Introduction: Herb Planter Box for the Kitchen -- Easy Install
We live in an old brick building with deep window sills.
We thought a window box herb-garden would be a nice touch for the kitchen.
To simplify the installation, we wedged the box into the opening. That way we didn't have to drill into the plaster and bricks.
Warning: This project is not toddler safe. If a little kid tries to climb this box, it could topple. We put some plants in containers to cut down on weight, but if it were filled with dirt, our box would weigh close to 100 pounds. No matter what, if this box fell on a small child it would be enough weight to kill her or him.
Step 1: Measure Twice -- the Window Opening and Then the Wood You Have Lying Around
Our window measures about 31-1/2."
the box at it's longest is 30-1/2"
The rest is taken up by the end wedges.
The bill of materials for us:
1x8 for the sides -- 2 pieces about 32" long,
1x8 for the bottom 1 piece about 30" long
3/4 plywood ends -- a little over 7" tall by the same width as the bottom.
Some glue and nails. If you want to splurge, then waterproof glue and galvanized or stainless steel nails cost more but are better.
some blocks 8"x10" x 1-1/2" for the end wedges.
We laid out the sides to taper in about 5/8" on each side, so the top was about an inch and one quarter wider than the bottom."
As for the ends and bottom, the angles are so slight (less than five degree) it wouldn't matter if you cut them straight or at an angle. We happened to have a sliding miter saw, so we cut at an angle. If we only had a circular saw, jigsaw or hand saw, we would have cut those pieces straight.
We banged the box together with some hot dipped galvanized nails so it wouldn't come apart so easy. (We used 2-1/2 inch nails which are over-kill and had to pre-drill our holes so the wood wouldn't split.) Because we have a biscuit jointer lying around, we glued and reinforced the joints to keep everything lined up and together.
Take your time on assembly, but remember that as long as you keep your plants living, you pretty much only have to worry about only one face of the box being pretty since everybody will have their eyes (or noses) on the herbs above.
Step 2: Cut the Wedges
Time to lay out and cut your wedge blocks.
I'm not going to pretend that this step is easy, but I am going to give a few different ways to get to the end product. The blocks should be big enough and flat enough to distribute the pressure to the wall structure and not just the plaster or drywall finish surface. The blocks have to MIRROR the angle of your box.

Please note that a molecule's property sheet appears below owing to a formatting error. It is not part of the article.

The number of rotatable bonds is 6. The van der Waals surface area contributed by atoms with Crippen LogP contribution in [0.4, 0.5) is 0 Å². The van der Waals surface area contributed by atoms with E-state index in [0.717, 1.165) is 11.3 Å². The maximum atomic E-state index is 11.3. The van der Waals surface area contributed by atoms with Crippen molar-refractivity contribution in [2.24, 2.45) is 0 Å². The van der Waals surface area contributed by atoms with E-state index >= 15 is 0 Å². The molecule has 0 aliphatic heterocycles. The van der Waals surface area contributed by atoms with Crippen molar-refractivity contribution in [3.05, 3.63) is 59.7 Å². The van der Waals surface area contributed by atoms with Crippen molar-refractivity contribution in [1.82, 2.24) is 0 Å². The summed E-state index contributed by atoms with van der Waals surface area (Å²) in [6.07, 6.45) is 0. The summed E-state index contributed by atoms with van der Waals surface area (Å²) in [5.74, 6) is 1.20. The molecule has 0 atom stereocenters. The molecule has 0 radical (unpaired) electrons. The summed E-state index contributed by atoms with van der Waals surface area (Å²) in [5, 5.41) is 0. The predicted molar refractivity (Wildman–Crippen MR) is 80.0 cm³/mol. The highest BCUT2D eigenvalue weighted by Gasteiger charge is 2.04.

a. Best way to cut the blocks is to use a band saw. But if you have your own bandsaw, then you probably stopped reading by this point.
b. Second best is to use a hand saw -- two divergent approaches:
-- i. Start with a long board that you clamp vertically and mark three sides and try to make the cut lines meet before you cut the pieces to length.
-- ii. Alternatively you can cut the pieces to length and then just slice the piece in half. Make sure you have extra wood if you go with this bold move. It is way harder than it sounds.
c. Do not use a circular saw unless you plan on making a whole bunch of cuts and then chiseling out the waste, then sanding the pieces kind of flat.
d. If you have better things to do with your afternoon, then buy some wood shingles at the lumber yard and glue them to the back of some plywood. Cover the whole back of the plywood so you get good surface contact with the wall. Just as a caution: the shingle material could compress and shrink more over time than solid blocks, so you are taking your chances that your assembly will need some periodic tightening.
Step 3: Installation Tips for the Box
Mark the height that you want the box to sit at.
Better yet, temporarily prop up the box where you want it.
Wedge the shims in from the bottom, tapping them home with a hammer. Work from one side to the other to keep things level. Use a little piece of scrap wood to hold down on denting your creation from errant hammer strikes. Your aim is to wedge the assembly enough so that it does not slip, but not so much that your wall get smashed.
It was at this point in our project that we discovered our window opening wasn't quite square from front to back. We had to use an additional shim between the wedge block and the box end. (It was actually a chopstick not a shim and we don't recommend this solution.) Somebody smarter would have cut a compound tapered wedge. Somebody even smarter would have adjusted the box to be bigger in the back than it is in the front.
If you think of it, you can put some registration marks on the wall where the box is sitting. Over time if your box starts to slip, you'll have a head's-up that you need to wedge it in a little more firmly. Our box has not moved in the past three months. But if you are paranoid, pin each wedge into the wall with a small nail.
Step 4: Fill Installed Box With Plants.
Instead of filling the thing with dirt, we stuck with container planting.
We do not have to worry about drainage, wood rot, water spilling, or the weight of the dirt.
As a bonus, when the plants die, the swap-in is a lot quicker.
We have some sage, thyme, oregano and peppers growing right now.